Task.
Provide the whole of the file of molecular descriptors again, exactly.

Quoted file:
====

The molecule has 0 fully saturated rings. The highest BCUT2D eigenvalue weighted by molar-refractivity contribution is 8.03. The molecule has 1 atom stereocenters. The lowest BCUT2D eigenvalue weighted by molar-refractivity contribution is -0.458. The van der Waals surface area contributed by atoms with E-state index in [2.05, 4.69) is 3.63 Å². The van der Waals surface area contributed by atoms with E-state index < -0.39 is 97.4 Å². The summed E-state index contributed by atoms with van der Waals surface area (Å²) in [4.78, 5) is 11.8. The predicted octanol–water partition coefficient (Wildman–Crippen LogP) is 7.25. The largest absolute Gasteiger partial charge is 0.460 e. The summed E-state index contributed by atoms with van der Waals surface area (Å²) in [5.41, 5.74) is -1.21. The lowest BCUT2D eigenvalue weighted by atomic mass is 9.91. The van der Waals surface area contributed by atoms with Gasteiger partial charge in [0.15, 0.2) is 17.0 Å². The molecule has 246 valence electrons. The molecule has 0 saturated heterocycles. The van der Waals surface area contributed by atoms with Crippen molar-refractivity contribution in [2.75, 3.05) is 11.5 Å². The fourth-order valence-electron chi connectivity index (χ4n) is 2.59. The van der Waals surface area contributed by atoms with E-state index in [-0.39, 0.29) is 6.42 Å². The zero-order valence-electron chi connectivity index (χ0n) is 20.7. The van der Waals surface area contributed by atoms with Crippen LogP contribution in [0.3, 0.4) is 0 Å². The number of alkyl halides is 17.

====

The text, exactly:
The molecule has 0 fully saturated rings. The highest BCUT2D eigenvalue weighted by molar-refractivity contribution is 8.03. The molecule has 1 atom stereocenters. The lowest BCUT2D eigenvalue weighted by molar-refractivity contribution is -0.458. The van der Waals surface area contributed by atoms with E-state index in [2.05, 4.69) is 3.63 Å². The van der Waals surface area contributed by atoms with E-state index < -0.39 is 97.4 Å². The summed E-state index contributed by atoms with van der Waals surface area (Å²) in [4.78, 5) is 11.8. The predicted octanol–water partition coefficient (Wildman–Crippen LogP) is 7.25. The largest absolute Gasteiger partial charge is 0.460 e. The summed E-state index contributed by atoms with van der Waals surface area (Å²) in [5.41, 5.74) is -1.21. The lowest BCUT2D eigenvalue weighted by atomic mass is 9.91. The van der Waals surface area contributed by atoms with Gasteiger partial charge in [0.15, 0.2) is 17.0 Å². The molecule has 246 valence electrons. The molecule has 0 saturated heterocycles. The van der Waals surface area contributed by atoms with Crippen molar-refractivity contribution in [2.75, 3.05) is 11.5 Å². The fourth-order valence-electron chi connectivity index (χ4n) is 2.59. The van der Waals surface area contributed by atoms with E-state index in [-0.39, 0.29) is 6.42 Å². The zero-order valence-electron chi connectivity index (χ0n) is 20.7. The van der Waals surface area contributed by atoms with Crippen LogP contribution in [0.3, 0.4) is 0 Å². The number of alkyl halides is 17.